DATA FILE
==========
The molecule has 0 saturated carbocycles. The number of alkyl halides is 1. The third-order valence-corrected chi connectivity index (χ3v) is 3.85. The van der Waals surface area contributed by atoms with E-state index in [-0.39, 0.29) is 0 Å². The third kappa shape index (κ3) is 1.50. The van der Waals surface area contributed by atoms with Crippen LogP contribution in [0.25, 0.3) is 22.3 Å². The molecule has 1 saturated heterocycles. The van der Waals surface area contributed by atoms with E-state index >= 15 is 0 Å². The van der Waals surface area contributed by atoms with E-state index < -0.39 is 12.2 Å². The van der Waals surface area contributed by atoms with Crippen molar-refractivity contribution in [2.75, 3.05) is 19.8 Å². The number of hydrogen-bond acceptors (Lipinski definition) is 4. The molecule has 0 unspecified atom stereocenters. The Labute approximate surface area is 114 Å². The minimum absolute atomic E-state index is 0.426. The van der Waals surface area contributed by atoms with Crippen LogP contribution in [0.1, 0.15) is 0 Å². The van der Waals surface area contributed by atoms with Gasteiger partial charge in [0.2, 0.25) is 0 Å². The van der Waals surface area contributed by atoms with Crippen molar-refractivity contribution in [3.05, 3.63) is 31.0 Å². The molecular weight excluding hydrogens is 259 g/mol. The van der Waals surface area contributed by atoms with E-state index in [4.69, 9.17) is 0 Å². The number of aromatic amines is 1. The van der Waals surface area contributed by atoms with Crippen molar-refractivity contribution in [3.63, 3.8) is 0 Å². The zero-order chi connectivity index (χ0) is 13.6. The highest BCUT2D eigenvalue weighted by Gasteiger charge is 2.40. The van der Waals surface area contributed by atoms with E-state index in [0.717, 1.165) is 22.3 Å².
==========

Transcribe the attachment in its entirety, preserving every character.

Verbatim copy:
The molecule has 0 saturated carbocycles. The number of alkyl halides is 1. The third-order valence-corrected chi connectivity index (χ3v) is 3.85. The van der Waals surface area contributed by atoms with E-state index in [-0.39, 0.29) is 0 Å². The third kappa shape index (κ3) is 1.50. The van der Waals surface area contributed by atoms with Crippen LogP contribution in [0.25, 0.3) is 22.3 Å². The molecule has 1 saturated heterocycles. The van der Waals surface area contributed by atoms with E-state index >= 15 is 0 Å². The van der Waals surface area contributed by atoms with E-state index < -0.39 is 12.2 Å². The van der Waals surface area contributed by atoms with Crippen molar-refractivity contribution in [2.75, 3.05) is 19.8 Å². The number of hydrogen-bond acceptors (Lipinski definition) is 4. The molecule has 0 unspecified atom stereocenters. The Labute approximate surface area is 114 Å². The minimum absolute atomic E-state index is 0.426. The van der Waals surface area contributed by atoms with Crippen LogP contribution in [0.1, 0.15) is 0 Å². The van der Waals surface area contributed by atoms with Gasteiger partial charge in [0.2, 0.25) is 0 Å². The van der Waals surface area contributed by atoms with Crippen molar-refractivity contribution in [3.05, 3.63) is 31.0 Å². The molecular weight excluding hydrogens is 259 g/mol. The van der Waals surface area contributed by atoms with E-state index in [4.69, 9.17) is 0 Å². The number of aromatic amines is 1. The van der Waals surface area contributed by atoms with Crippen molar-refractivity contribution in [3.63, 3.8) is 0 Å². The zero-order chi connectivity index (χ0) is 13.6. The highest BCUT2D eigenvalue weighted by Gasteiger charge is 2.40. The van der Waals surface area contributed by atoms with E-state index in [0.717, 1.165) is 22.3 Å².